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Tallinn: Making It New

In spite of, or perhaps because of, this sudden influx of funds, there is a sameness to Tallinn's version of Western urbanism. The names of dance clubs are passwords to hipdom: Hollywood Club, Enter, Spirit. There is L.A.-style security in the shape of beefy guys wearing dark clothes and earpieces. Though far from illegal, Tallinn's club life has an urgent edge, as if dancing and drinking feel better because they have only recently become available. One focal point of Estonia's monied class is the restaurant and bar Pegasus, around the corner from the town hall and a nearly 800-year-old Gothic church. The restaurant is all hard, synthetic surfaces, sharp angles, and primary colors; the food, careful, exquisite, and expensive. By early evening—especially on Fridays—BMW's, Mercedes-Benzes, and Porsches begin to pull up, and the clientele turns glossy and a little rough: young men in designer suits and their molls. A DJ spins techno. And an unofficial club eventually gathers. It includes the mostly young, and often Western-educated, musicians, poets, and designers who are behind Estonia's cultural awakening.

Two of the most important young musicians are Anu and Kadri Tali, twin sisters and the conductor and manager, respectively, of the Estonian-Finnish Symphony Orchestra, whose members, drawn from the orchestras of 17 countries, play at the orchestra's five yearly festival performances. The twins are something of a phenomenon in Estonia: they are 29 and blonde and widely considered to be beautiful, qualities that rarely go hand in hand with directing a major orchestra. They take their responsibility as spokeswomen for Estonia's new sophistication seriously. The orchestra, they say, is meant to bolster national identity while giving talented musicians a chance to play, and perhaps, also, a chance for engagements in the West. The evening I meet them, at the stark, chic Pegasus, they sit side by side drinking wine, describing Tallinn as "Europe's lost dream." The departure of the Soviets, they claim, has peeled back layers of conditioning.

"Estonia is on its way to acknowledging its own culture," Anu says. And music is a perfect example of that culture reaching the rest of the world—the Talis are not the first Estonian musicians to have achieved international recognition. The Tallinn-born, 39-year-old Paavo Järvi is music director of the Cincinnati Symphony Orchestra, as well as a champion of Estonia's numerous classical composers. (One of his 20-plus recordings, Estonia, is an important introduction to the music of the country, ranging from the lush romanticism of Eduard Tubin to the cool minimalism of Arvo Pärt.) Järvi attributes much of Estonian musicians' success to the training they received in Leningrad and Moscow. And while he doesn't exactly thank the Russians, he says, "In a society where human rights were restricted and access to the West was blocked, art became the only outlet for people, especially intellectuals, to express true thoughts and feelings."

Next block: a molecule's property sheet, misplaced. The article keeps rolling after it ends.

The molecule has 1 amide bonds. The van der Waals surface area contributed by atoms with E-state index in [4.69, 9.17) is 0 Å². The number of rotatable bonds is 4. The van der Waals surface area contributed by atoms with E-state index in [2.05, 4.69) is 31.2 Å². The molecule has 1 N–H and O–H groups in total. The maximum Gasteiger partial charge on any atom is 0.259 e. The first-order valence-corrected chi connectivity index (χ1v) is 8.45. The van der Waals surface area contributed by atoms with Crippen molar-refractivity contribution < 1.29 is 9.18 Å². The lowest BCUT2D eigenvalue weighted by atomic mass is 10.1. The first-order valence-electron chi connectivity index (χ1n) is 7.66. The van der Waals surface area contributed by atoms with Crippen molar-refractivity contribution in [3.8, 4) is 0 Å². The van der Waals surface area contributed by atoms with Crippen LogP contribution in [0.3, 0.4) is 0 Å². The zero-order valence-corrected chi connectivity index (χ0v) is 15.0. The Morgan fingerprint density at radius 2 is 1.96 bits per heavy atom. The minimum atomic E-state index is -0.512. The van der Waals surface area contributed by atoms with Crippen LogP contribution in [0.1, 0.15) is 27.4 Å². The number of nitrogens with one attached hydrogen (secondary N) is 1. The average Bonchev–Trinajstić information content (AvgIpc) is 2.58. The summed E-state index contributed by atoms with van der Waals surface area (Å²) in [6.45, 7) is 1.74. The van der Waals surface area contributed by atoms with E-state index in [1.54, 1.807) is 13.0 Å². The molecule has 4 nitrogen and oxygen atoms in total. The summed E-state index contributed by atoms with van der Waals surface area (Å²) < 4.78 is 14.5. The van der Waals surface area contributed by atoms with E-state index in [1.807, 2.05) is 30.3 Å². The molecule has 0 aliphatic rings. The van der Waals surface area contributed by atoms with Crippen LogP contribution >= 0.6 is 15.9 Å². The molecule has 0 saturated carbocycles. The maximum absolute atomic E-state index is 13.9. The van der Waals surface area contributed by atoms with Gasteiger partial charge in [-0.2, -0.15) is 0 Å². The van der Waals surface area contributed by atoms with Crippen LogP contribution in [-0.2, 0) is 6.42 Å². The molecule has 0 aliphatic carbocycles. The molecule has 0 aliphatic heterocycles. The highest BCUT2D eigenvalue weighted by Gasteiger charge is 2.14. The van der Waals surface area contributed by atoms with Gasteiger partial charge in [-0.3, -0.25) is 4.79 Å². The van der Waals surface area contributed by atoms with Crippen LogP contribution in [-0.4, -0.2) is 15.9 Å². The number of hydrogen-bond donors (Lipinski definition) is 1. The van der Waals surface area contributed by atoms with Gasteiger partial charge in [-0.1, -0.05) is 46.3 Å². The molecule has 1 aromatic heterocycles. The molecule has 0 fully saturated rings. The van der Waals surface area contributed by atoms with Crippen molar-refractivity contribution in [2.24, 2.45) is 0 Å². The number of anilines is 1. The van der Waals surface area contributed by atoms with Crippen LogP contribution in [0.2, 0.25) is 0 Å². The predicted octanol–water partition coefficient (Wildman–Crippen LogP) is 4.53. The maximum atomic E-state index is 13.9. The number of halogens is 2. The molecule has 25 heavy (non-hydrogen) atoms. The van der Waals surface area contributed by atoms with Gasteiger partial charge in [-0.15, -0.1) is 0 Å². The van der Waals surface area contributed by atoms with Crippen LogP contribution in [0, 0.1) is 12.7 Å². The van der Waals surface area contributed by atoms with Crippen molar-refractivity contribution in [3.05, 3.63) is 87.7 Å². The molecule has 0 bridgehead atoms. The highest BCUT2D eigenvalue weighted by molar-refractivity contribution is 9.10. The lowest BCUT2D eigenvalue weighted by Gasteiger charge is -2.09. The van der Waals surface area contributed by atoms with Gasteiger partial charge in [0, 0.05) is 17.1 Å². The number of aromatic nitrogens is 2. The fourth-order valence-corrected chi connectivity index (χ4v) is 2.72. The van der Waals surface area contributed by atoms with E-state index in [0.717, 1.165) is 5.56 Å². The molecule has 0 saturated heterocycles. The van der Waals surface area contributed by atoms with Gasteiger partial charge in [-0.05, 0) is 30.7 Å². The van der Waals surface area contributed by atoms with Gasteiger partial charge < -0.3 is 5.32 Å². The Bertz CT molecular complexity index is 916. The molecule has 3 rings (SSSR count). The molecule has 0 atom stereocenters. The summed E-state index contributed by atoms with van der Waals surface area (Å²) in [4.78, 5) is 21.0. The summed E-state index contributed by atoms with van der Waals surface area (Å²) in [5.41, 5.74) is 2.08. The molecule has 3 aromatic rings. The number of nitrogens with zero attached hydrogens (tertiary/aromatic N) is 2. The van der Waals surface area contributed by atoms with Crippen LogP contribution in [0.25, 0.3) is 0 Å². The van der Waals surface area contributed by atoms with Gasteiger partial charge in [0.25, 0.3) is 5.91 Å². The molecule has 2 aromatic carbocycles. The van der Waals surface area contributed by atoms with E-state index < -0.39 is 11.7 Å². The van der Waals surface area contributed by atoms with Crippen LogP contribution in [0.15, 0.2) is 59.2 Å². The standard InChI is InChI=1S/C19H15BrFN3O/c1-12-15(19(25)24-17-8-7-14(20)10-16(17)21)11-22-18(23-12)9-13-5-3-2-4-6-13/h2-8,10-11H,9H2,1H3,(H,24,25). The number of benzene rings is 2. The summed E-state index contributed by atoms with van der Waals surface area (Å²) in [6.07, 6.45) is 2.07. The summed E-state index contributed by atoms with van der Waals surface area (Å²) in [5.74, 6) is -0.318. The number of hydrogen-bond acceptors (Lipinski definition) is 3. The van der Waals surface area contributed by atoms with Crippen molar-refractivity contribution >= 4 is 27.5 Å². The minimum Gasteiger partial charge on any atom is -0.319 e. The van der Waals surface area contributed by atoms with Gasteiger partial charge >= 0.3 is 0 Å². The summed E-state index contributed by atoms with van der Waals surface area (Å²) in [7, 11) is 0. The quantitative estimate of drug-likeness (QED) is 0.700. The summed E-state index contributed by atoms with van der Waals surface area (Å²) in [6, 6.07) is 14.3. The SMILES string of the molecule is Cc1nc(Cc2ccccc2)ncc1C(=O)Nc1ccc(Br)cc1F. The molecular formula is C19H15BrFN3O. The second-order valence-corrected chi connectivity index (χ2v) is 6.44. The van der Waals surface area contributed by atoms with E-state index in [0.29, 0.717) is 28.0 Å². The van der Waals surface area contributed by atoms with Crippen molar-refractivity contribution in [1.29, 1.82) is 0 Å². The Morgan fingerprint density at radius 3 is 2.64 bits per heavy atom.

Since 1991, that expression has found new momentum. Estonia has three orchestras, among them the Estonian National Symphony Orchestra. Major renovations to Tallinn's main concert hall have been completed. And thanks to Järvi's father, Neeme Järvi, himself music director of the Detroit Symphony and the principal guest conductor of the Japan Philharmonic, there is now a state-of-the-art Academy of Music in the center of Tallinn. "It was my father's dream," Paavo Järvi says. "He was instrumental in finding the government support and was the largest private donor for this project." Music has become not only a means of national expression but also Estonia's most valuable export. "Just as in Sweden," Järvi says, "where every little boy thinks he can become a tennis player because of Björn Börg, in Estonia, because of my father, every young Estonian thinks he can become a conductor."

Under the Soviets, music was not just a distraction from political realities but a means of effecting political change. The song festivals, Järvi tells me, started out as folk music festivals. Amateur singers, schoolkids, and choral groups gathered on "a stage larger than ten Hollywood Bowls" and sang. "You would have something like thirty to forty thousand people performing," Järvi says, "and up to a hundred fifty thousand people listening to them sing." When the struggle for independence started, the festivals took on another dimension. People in regional costumes held hands as they belted out patriotic songs. "The Russians didn't know what to do. They couldn't shoot into a crowd of singing people, after all. They would stand there with their guns, at the edge of the crowd, but they never fired a shot. It was the most peaceful revolution of all, our singing revolution."


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